They held monopolies on the Spice Islands, all the trade routes between Africa and India, and were the world’s largest supplier of silver, copper, silk, porcelain, cotton, and textiles.
They were not only the richest company arguably in human history, they had the largest military in the world at the time, with 30,000 troops and more than 200 warships.
Once again, just a reminder – this was not a country. This was a company.
Oh, and they weren’t alone, the British had their own East India Company or EIC, and these two companies fought wars with each other. And I’m not talking about the cola wars with Coke and Pepsi, I’m talking canons firing at wooden ships filled with human beings. This is the birth of capitalism.
By the way, the EIC was a massive company itself and would eventually spread British influence to all seven continents.
But they couldn’t hold a candle to the power and wealth of the VOC, and nowhere was that proven more true than on the Spice Islands.
The Spice Islands were actually a chain called the Banda Islands and the natives of these islands were called the Bandanese and at the time this was the only place in the world where nutmeg grew.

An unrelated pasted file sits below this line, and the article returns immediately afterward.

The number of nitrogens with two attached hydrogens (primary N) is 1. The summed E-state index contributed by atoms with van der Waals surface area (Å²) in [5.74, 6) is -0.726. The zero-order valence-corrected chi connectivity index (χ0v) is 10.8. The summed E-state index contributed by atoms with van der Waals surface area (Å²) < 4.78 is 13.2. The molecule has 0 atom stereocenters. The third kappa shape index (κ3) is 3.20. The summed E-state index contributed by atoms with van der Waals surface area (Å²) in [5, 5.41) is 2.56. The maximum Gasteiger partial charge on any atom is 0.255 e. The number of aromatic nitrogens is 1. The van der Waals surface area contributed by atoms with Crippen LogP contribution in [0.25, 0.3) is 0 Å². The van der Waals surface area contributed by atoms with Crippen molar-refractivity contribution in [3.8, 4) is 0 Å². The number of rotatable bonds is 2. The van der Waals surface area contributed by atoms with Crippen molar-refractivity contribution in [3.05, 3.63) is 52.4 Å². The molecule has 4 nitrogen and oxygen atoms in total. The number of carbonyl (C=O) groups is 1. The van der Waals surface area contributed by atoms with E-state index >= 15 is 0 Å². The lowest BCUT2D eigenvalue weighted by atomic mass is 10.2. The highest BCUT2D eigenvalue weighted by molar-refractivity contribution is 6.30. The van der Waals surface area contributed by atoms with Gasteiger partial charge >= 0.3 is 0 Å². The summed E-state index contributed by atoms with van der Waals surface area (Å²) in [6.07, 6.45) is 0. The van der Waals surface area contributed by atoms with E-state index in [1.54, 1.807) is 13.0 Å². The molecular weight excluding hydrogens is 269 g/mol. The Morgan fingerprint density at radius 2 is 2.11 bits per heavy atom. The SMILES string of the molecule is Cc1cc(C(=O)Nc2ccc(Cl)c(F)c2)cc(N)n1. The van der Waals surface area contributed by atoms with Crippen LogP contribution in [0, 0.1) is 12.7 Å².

How valuable was nutmeg? It was selling in Venice markets for the same price per pound as gold.
And the VOC was obsessed with getting a monopoly on this gold so they literally slaughtered and displaced the entire civilization of Bananese people in 1620.
The details of this situation are horrific – I literally couldn’t talk about it here without getting demonetized but it’s such an amazing story, I made a companion video about it that I’m uploading to Nebula.
It goes into detail about how they subjugated the people by slaughtering their leadership and torturing and enslaving the populace and the personalities involved that went on to become heroes in their native lands.